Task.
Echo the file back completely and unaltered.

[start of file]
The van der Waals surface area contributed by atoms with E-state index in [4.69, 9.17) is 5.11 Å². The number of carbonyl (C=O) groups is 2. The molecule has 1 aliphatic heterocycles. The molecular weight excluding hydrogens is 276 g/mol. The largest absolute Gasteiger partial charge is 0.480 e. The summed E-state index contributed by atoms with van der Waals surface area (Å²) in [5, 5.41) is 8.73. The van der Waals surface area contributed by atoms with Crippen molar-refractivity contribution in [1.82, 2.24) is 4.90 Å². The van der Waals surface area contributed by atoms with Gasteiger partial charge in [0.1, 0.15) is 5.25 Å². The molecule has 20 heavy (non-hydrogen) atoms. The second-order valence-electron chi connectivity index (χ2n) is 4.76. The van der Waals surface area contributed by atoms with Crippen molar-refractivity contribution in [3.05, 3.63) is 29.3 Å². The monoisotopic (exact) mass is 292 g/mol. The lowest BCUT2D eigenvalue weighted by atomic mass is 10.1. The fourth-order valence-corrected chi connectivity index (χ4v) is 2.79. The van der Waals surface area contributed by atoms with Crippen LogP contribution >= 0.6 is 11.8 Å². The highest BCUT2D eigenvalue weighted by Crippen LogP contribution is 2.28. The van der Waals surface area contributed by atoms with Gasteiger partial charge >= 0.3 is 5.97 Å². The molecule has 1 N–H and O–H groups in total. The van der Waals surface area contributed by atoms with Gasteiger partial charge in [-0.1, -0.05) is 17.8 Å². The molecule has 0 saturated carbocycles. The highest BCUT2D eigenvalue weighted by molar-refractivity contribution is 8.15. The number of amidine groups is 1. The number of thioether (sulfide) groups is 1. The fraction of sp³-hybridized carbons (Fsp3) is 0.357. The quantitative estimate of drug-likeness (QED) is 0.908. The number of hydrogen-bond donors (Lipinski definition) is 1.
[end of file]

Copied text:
The van der Waals surface area contributed by atoms with E-state index in [4.69, 9.17) is 5.11 Å². The number of carbonyl (C=O) groups is 2. The molecule has 1 aliphatic heterocycles. The molecular weight excluding hydrogens is 276 g/mol. The largest absolute Gasteiger partial charge is 0.480 e. The summed E-state index contributed by atoms with van der Waals surface area (Å²) in [5, 5.41) is 8.73. The van der Waals surface area contributed by atoms with Crippen molar-refractivity contribution in [1.82, 2.24) is 4.90 Å². The van der Waals surface area contributed by atoms with Gasteiger partial charge in [0.1, 0.15) is 5.25 Å². The molecule has 20 heavy (non-hydrogen) atoms. The second-order valence-electron chi connectivity index (χ2n) is 4.76. The van der Waals surface area contributed by atoms with Crippen molar-refractivity contribution in [3.05, 3.63) is 29.3 Å². The monoisotopic (exact) mass is 292 g/mol. The lowest BCUT2D eigenvalue weighted by atomic mass is 10.1. The fourth-order valence-corrected chi connectivity index (χ4v) is 2.79. The van der Waals surface area contributed by atoms with Crippen LogP contribution >= 0.6 is 11.8 Å². The highest BCUT2D eigenvalue weighted by Crippen LogP contribution is 2.28. The van der Waals surface area contributed by atoms with Gasteiger partial charge >= 0.3 is 5.97 Å². The molecule has 1 N–H and O–H groups in total. The van der Waals surface area contributed by atoms with Gasteiger partial charge in [-0.1, -0.05) is 17.8 Å². The molecule has 0 saturated carbocycles. The highest BCUT2D eigenvalue weighted by molar-refractivity contribution is 8.15. The number of amidine groups is 1. The number of thioether (sulfide) groups is 1. The fraction of sp³-hybridized carbons (Fsp3) is 0.357. The quantitative estimate of drug-likeness (QED) is 0.908. The number of hydrogen-bond donors (Lipinski definition) is 1.